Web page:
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Silicon Valley may want to update its name, because IBM has created graphene transistors that blow away the silicon competition. The transistor prototypes were made from sheets of carbon just one atom thick that could switch on and off at 100 billion times per second. The 100-gigahertz speed is about 10 times faster than any silicon equivalents, Technology Review reports.
The transistor creation is supposedly compatible with existing semiconductor manufacturing, and so experts anticipate a scaling-up process that could put transistors into high-performance imaging devices, radar and communication gadgets within the next few years. Graphene-based computer processors might take another decade at least.
Graphene is one of the likeliest materials to replace silicon in computer processing, because electrons travel through graphene much faster. But researchers had previously made graphene transistors via time-consuming methods, such as flaking off graphene sheets from graphite.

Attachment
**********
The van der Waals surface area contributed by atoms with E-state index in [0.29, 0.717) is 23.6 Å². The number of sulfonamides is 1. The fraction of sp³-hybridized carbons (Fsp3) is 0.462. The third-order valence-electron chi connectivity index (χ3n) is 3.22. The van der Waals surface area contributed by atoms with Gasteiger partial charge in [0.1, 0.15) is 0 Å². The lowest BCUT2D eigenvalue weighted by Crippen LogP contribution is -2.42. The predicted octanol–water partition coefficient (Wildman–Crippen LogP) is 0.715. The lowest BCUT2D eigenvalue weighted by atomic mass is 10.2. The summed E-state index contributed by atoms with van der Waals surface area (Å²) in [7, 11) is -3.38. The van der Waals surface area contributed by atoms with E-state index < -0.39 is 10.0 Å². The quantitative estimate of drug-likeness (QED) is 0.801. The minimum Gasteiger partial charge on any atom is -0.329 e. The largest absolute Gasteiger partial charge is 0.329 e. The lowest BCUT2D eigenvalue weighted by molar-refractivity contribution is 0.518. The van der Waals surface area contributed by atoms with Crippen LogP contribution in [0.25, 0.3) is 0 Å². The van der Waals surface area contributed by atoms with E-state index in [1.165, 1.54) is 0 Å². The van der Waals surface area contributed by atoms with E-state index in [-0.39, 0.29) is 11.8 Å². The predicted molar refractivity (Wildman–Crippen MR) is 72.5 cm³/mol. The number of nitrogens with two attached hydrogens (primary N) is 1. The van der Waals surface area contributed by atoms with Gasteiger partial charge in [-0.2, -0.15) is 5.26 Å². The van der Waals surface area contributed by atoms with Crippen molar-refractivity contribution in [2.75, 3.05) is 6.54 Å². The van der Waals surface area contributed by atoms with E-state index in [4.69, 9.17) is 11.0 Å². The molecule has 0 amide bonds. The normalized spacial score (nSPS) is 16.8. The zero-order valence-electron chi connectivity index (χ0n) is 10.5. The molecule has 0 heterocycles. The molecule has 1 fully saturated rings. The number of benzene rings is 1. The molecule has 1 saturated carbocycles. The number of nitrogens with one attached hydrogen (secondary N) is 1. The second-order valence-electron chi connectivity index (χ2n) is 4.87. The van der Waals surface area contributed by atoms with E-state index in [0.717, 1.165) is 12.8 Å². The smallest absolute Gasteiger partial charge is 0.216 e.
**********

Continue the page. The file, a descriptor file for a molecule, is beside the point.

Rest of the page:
By contrast, IBM grew its graphene transistors on a silicon-carbide wafer, and then added an insulating layer which prevents short circuits in the transistors. Their work was supported by DARPA, the Pentagon’s research arm for all things mad science.
Other materials, such as bismuth telluride, may eventually usher in the quantum computing age even further beyond silicon, but most of us won’t sport quantum computers on our desktops within the foreseeable future. So don’t be too disappointed with your blazing-fast graphene-based computers.
[via Technology Review]